My dad taught me a lot about being a loser. Being losers was, in fact, our father-daughter pastime.
Every Sunday during the summer, we’d head out to Lake Jacomo to race sailboats, and normally we lost. Occasionally we’d come in first or second place, but we rarely even knew how we’d placed until hours later, or the next day.
See, dad had a fast boat. It was a long E-Scow, with massive amounts of sail space, that sliced cleanly through the water. It was designed for racing on much bigger bodies of water, but he enjoyed going fast. It was the Lamborghini of the lake.
But the races were scored on a handicapped basis. We’d usually be first or second to cross the finish line, but by the time the calculators had done their work, a smaller boat that finished a half hour behind us could have taken first place. And often, that was the case. See, dad’s boat was also used, with blown-out sails and some rickety equipment. We were like a broken-down body racing against younger, stronger athletes.
It wasn’t unusual for us to have left the lake completely before the smaller boats had completed the course and the placements had been calculated. There was no great roar of excitement for the winner. People just went home.
When we did see the scores, Dad celebrated anyone’s win. Even the crusty, irritable people whose smugness and impatience was apparent. Dad would congratulate them heartily. Sometimes, he even helped our competitors beat us — shouting advice on how to better trim their sails to them — in the middle of a race.
And he had a special place in his heart and extra words of kindness for those who came in last. Except when we were last place — then we just shrugged it off and stopped for treats at the gas station on our way home.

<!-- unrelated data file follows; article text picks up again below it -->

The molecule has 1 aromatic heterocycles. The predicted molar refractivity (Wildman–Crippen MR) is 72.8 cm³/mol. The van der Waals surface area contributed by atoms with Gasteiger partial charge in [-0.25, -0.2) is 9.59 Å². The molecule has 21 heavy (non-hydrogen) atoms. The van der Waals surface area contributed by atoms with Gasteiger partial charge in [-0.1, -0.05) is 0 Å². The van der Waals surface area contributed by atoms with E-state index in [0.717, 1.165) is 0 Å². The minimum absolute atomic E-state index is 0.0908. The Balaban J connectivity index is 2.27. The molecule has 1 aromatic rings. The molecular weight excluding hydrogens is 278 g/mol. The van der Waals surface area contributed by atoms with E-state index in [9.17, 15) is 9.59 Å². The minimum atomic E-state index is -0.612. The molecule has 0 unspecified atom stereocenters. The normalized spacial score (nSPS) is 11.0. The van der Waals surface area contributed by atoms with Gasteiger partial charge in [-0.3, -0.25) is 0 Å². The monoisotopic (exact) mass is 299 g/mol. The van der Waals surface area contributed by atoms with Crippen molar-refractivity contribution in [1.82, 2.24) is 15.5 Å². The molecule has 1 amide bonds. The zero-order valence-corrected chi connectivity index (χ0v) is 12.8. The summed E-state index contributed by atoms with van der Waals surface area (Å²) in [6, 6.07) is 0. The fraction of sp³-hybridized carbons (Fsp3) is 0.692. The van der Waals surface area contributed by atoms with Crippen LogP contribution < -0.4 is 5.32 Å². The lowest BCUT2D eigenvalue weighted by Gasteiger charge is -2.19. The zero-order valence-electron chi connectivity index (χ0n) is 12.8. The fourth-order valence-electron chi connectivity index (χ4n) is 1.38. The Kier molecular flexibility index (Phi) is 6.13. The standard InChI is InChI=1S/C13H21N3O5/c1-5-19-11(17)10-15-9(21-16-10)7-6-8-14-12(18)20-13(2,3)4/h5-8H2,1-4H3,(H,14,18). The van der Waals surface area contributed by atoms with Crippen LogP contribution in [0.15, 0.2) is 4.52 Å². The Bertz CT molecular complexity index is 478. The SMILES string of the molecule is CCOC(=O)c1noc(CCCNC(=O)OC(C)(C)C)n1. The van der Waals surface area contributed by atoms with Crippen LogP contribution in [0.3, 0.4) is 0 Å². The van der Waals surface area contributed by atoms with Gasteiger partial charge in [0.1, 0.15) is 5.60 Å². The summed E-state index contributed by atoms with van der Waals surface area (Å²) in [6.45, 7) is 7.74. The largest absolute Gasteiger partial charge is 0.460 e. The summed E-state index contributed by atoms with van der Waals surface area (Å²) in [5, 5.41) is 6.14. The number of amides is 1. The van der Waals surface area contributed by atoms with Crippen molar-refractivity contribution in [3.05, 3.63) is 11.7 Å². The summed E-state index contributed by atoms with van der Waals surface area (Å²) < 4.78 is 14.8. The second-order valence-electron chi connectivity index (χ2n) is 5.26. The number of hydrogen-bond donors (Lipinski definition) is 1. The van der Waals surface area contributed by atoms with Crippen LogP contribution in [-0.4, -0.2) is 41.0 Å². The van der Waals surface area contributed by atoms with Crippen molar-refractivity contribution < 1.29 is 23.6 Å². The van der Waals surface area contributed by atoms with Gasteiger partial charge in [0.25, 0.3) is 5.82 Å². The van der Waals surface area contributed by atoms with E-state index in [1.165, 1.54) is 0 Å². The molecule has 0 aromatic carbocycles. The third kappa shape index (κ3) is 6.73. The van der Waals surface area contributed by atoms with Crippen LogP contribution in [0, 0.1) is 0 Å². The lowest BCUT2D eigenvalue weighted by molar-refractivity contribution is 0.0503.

Some people asked, “What’s the point?” when I explained that we were non-competitive competitors. If you asked my dad what the point was, he’d tell you it was to sail the boat around with family and friends.
Our society loves to boo the loser. I asked my husband why you couldn’t just watch a game of baseball or basketball and cheer for every single person when they did a good job. He looked at me like I was from Jupiter. “People don’t watch sports like that.” I guess that’s fine — for sports.
But I have to wonder if it’s healthy for society to boo the losers. They ridicule bad plays, bad-mouth losing coaches, and fans act like somehow their team’s win somehow makes them superior. Right…. “You drank that beer and yelled at the TV better than anyone over there in Denver. Stupid couch losers.”
Sports teams for young people are criticized for celebrating all their players. They claim these kids aren’t being prepared for real life. But maybe the adults need to get in on that lesson of celebrating everyone.
The national pastime of relishing watching others lose sets society up for failure. Aren’t we humans all on the same team? Jobs, education, politics — if one person is “winning in life” at the expense of others’ losses, is there any dignity in celebrating?
Life is not a sport, and we’re all on Team Human. And guess what: Even the losers are valuable players on the team.
Emily Parnell lives in Overland Park and can be reached at firstname.lastname@example.org